LandscapeCincinnati is home to numerous embankments that are noteworthy due to their architectural characteristics or historic associations, as well as the Carew Tower, the Scripps Center, the Ingalls Building, Cincinnati Union Terminal, and the Isaac M. Wise Temple. Notable historic public parks and landscapes include the 19th-century Spring Grove Cemetery, Spring Grove Cemetery and Arboretum, Eden Park (Cincinnati), Eden Park, and Mount Storm Park, all designed by Prussian émigré landscape architect Adolph Strauch. Great American Insurance Building at Queen City Square, Queen City Square opened in January 2011. The building is the tallest in Cincinnati (surpassing the Carew Tower), and is the third tallest in Ohio, reaching a height of . The mile-long Cincinnati Skywalk, completed in 1997, was shortened to bring more commerce, yet remains the viable way to walk downtown during poor weather. The Cincinnati Zoo & Botanical Garden in Avondale, Cincinnati, Avondale is the second oldest zoo in the United States.
WaterscapeDowntown Cincinnati towers about Fountain Square, Cincinnati, Fountain Square, the public square and event locale. Fountain Square was renovated in 2006. Cincinnati rests along of riverfront about northern banks of the Ohio, stretching from California, Cincinnati, California to Sayler Park, Cincinnati, Sayler Park, giving the mighty Ohio and its movements a prominent place in the life of the city. Frequent flooding has hampered the growth of Cincinnati's municipal airport at Cincinnati Municipal Lunken Airport, Lunken Field and the Coney Island (Cincinnati, Ohio), Coney Island amusement park. Downtown Cincinnati is protected from flooding by the Serpentine Wall at Sawyer Point Park & Yeatman's Cove, Yeatman's Cove and another flood wall built into Fort Washington Way. Parts of Cincinnati also experience flooding from the Little Miami River and Mill Creek (Ohio), Mill Creek. Since April 1, 1922, the Ohio flood stage at Cincinnati has officially been set at , as measured from the John A. Roebling Suspension Bridge. At this depth, the pumping station at the mouth of Mill Creek is activated. From 1873 to 1898, the flood stage was . From 1899 to March 31, 1922, it was . The Ohio reached its lowest level, less than , in 1881; conversely, its all-time high water mark is , having crested January 26, 1937. Various parts of Cincinnati flood at different points: Riverbend Music Center in the California neighborhood floods at , while Sayler Park floods at and the Freeman Avenue flood gate closes at .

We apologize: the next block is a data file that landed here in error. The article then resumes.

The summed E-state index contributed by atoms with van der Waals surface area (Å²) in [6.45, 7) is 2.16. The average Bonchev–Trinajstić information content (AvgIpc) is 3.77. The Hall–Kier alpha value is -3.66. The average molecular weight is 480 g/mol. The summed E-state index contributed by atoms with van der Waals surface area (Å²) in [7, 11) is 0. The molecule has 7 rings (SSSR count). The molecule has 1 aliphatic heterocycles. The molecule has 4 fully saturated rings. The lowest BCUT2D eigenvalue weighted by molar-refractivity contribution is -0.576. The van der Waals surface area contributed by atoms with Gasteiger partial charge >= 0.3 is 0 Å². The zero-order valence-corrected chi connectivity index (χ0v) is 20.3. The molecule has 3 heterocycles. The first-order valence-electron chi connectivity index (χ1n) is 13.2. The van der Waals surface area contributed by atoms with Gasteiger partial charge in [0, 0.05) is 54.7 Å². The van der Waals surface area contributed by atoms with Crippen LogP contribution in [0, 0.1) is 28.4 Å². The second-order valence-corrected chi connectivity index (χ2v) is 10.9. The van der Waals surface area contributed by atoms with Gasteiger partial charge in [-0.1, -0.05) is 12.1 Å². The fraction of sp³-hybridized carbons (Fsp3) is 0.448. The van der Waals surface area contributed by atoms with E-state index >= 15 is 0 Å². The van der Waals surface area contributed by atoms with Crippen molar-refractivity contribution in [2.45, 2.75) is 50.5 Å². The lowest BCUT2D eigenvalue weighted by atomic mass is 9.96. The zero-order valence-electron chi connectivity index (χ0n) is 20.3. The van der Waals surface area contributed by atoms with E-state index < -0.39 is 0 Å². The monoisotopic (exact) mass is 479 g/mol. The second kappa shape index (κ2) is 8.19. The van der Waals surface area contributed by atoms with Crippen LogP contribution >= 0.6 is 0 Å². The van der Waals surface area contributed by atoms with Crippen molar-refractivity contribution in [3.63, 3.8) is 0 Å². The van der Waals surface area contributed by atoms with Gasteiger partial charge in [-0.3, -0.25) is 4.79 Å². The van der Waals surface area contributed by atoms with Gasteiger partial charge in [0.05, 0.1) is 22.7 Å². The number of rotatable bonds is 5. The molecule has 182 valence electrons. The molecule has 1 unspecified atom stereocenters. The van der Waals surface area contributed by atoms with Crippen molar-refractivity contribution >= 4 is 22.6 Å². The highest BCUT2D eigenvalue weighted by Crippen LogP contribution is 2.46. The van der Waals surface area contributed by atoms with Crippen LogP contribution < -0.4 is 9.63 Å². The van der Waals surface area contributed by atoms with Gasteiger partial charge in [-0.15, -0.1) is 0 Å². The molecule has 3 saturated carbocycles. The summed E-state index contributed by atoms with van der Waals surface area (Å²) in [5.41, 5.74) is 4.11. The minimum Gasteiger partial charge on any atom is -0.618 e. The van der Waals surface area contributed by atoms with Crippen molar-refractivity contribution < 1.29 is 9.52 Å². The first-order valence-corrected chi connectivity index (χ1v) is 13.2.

ClimateCincinnati is at the southern limit (considering the Contour line#Temperature and related subjects, isotherm) of the humid continental climate zone (Köppen climate classification, Köppen: ''Dfa''), bordering the humid subtropical climate zone (''Cfa''). Summers are hot and humid, with significant rainfall in each month and highs reaching or above on 21 days per year, often with high dew points and humidity. July is the warmest month, with a daily average temperature of . Winters tend to be cold and snowy, with January, the coldest month, averaging at . Lows reach on an average 2.6 nights yearly. An average winter will see around of snowfall, contributing to the yearly of precipitation, with rainfall peaking in spring. Extremes range from on January 18, 1977, up to on July 21 and 22, 1934. Severe thunderstorms are common in the warmer months, and tornadoes, while infrequent, are not unknown, with such events striking the Metro Cincinnati area most recently in 1974, 1999, 2012, and 2017.